Trends for the garden are constantly evolving, yet favorites from the past continue to make appearances. Terrariums are just one example of this—a fresh flashback from the 1970s, these fun, tiny gardens are making a comeback. Now Mod fanatics also have a new go-to piece for their garden with the timeless, chic, and functional Midge tile table from Potted. A multi-seasonal must-have, Potted’s co-owner Annette Goliti Gutierrez explains what prompted their newest design.
Francine Gardner, owner of New York's Intérieurs, shows our writer Katie Mendelson how a few inspired finds can turn a city rooftop into an urban oasis.
Photo courtesy of Westminster Teak
Now that it is past the autumnal equinox we begin to think of coziness and warmth as the days begin to get shorter and cooler. What better way to do that than to sit around the fire with friends with hot cider and S’mores outside around a beautiful fire pit or fireplace in furnishings that perform well despite fickle fall weather.
Lathe X (2010), an aluminum bench by Amsterdam-based designer Sebastian Brajkovic
Sally Mackereth’s stone Cast 001 Seat is both a startling sculptural statement and a practical, usable object for the home, especially outdoors. ($1,280)
Despite Europe’s continuing economic woes, this year’s Milan Furniture Fair proved to be rich in both ideas and crowds. More than 300,000 people toured the city’s palazzi, monasteries, museums, and botanical gardens to see—and sit on—the best and brightest new designs.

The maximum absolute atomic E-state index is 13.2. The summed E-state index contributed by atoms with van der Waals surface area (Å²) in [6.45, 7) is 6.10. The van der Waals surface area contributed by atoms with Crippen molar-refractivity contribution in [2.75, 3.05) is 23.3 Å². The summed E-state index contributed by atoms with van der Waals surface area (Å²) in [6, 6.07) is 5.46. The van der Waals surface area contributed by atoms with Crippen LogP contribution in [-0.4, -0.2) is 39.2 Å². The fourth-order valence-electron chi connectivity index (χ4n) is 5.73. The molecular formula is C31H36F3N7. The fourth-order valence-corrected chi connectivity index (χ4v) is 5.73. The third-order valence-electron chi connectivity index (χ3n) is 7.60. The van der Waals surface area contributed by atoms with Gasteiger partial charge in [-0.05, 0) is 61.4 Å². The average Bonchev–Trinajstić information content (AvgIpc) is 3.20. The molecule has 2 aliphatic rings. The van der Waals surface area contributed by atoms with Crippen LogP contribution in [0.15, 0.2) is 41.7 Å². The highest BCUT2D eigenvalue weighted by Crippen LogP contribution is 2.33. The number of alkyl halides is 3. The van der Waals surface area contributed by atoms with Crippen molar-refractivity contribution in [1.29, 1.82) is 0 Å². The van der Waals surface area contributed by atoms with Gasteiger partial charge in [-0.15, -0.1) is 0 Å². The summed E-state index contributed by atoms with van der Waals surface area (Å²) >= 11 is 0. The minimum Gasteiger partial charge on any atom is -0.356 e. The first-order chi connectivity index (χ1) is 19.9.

Despite what the term implies, public spaces are often the most isolated spots of all. Two young designers — one from Korea and another from the Netherlands — are seeking to change this with interactive outdoor seating that encourages talking over texting.
Design-centric barstools needn’t be limited to the kitchen. Sturdy and sleek, these high-seated weatherproof chairs are the perfect addition to a garden soiree. Available in a rainbow of bold colors, they look even better without the bar.
This article appeared in the June 2012 issue as "An Artist's Touch."
Stan Bitters is a 21st-century caveman. In a windowless steel building on an industrial strip of Fresno, California, the 76-year-old sculptor shapes earth, water, and fire into primal ceramic forms. It is a ritual based more on instinct than intellectual precept. “It’s not about thinking about the clay,” he says. “It’s really getting in there and manipulating it—mashing it and beating it—until it produces some feeling of wonderfulness, something earthy and textural.”